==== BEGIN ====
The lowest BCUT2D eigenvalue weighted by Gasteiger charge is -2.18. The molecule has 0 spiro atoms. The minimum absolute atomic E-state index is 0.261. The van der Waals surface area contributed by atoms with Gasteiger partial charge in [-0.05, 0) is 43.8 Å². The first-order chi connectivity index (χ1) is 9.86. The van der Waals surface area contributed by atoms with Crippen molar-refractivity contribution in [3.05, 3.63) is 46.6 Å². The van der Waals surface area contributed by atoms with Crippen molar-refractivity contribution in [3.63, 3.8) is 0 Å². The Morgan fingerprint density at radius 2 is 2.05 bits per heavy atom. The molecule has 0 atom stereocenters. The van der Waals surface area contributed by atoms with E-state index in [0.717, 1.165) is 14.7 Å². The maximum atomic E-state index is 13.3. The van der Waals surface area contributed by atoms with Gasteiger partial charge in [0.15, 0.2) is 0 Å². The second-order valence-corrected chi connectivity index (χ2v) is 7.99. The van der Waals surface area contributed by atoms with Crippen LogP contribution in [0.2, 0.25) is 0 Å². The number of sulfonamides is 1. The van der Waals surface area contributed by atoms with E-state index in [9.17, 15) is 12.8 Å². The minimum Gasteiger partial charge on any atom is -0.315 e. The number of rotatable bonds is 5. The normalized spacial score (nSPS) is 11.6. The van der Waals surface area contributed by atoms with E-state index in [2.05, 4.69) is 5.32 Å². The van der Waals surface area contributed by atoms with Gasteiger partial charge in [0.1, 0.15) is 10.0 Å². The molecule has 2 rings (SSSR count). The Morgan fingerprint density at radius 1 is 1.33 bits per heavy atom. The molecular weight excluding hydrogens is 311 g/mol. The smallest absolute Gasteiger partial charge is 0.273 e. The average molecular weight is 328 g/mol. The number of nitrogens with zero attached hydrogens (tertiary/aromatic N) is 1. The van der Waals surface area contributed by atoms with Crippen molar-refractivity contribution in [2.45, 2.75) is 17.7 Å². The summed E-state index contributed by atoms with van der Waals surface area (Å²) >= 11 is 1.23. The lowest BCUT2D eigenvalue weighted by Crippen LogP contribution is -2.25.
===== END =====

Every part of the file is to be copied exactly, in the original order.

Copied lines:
The lowest BCUT2D eigenvalue weighted by Gasteiger charge is -2.18. The molecule has 0 spiro atoms. The minimum absolute atomic E-state index is 0.261. The van der Waals surface area contributed by atoms with Gasteiger partial charge in [-0.05, 0) is 43.8 Å². The first-order chi connectivity index (χ1) is 9.86. The van der Waals surface area contributed by atoms with Crippen molar-refractivity contribution in [3.05, 3.63) is 46.6 Å². The van der Waals surface area contributed by atoms with Crippen molar-refractivity contribution in [3.63, 3.8) is 0 Å². The Morgan fingerprint density at radius 2 is 2.05 bits per heavy atom. The molecule has 0 atom stereocenters. The van der Waals surface area contributed by atoms with E-state index in [0.717, 1.165) is 14.7 Å². The maximum atomic E-state index is 13.3. The van der Waals surface area contributed by atoms with Gasteiger partial charge in [0.15, 0.2) is 0 Å². The second-order valence-corrected chi connectivity index (χ2v) is 7.99. The van der Waals surface area contributed by atoms with Crippen LogP contribution in [0.2, 0.25) is 0 Å². The number of sulfonamides is 1. The van der Waals surface area contributed by atoms with E-state index in [9.17, 15) is 12.8 Å². The minimum Gasteiger partial charge on any atom is -0.315 e. The number of rotatable bonds is 5. The normalized spacial score (nSPS) is 11.6. The van der Waals surface area contributed by atoms with E-state index in [2.05, 4.69) is 5.32 Å². The van der Waals surface area contributed by atoms with Gasteiger partial charge in [0.1, 0.15) is 10.0 Å². The molecule has 2 rings (SSSR count). The Morgan fingerprint density at radius 1 is 1.33 bits per heavy atom. The molecular weight excluding hydrogens is 311 g/mol. The smallest absolute Gasteiger partial charge is 0.273 e. The average molecular weight is 328 g/mol. The number of nitrogens with zero attached hydrogens (tertiary/aromatic N) is 1. The van der Waals surface area contributed by atoms with Crippen molar-refractivity contribution in [2.45, 2.75) is 17.7 Å². The summed E-state index contributed by atoms with van der Waals surface area (Å²) >= 11 is 1.23. The lowest BCUT2D eigenvalue weighted by Crippen LogP contribution is -2.25.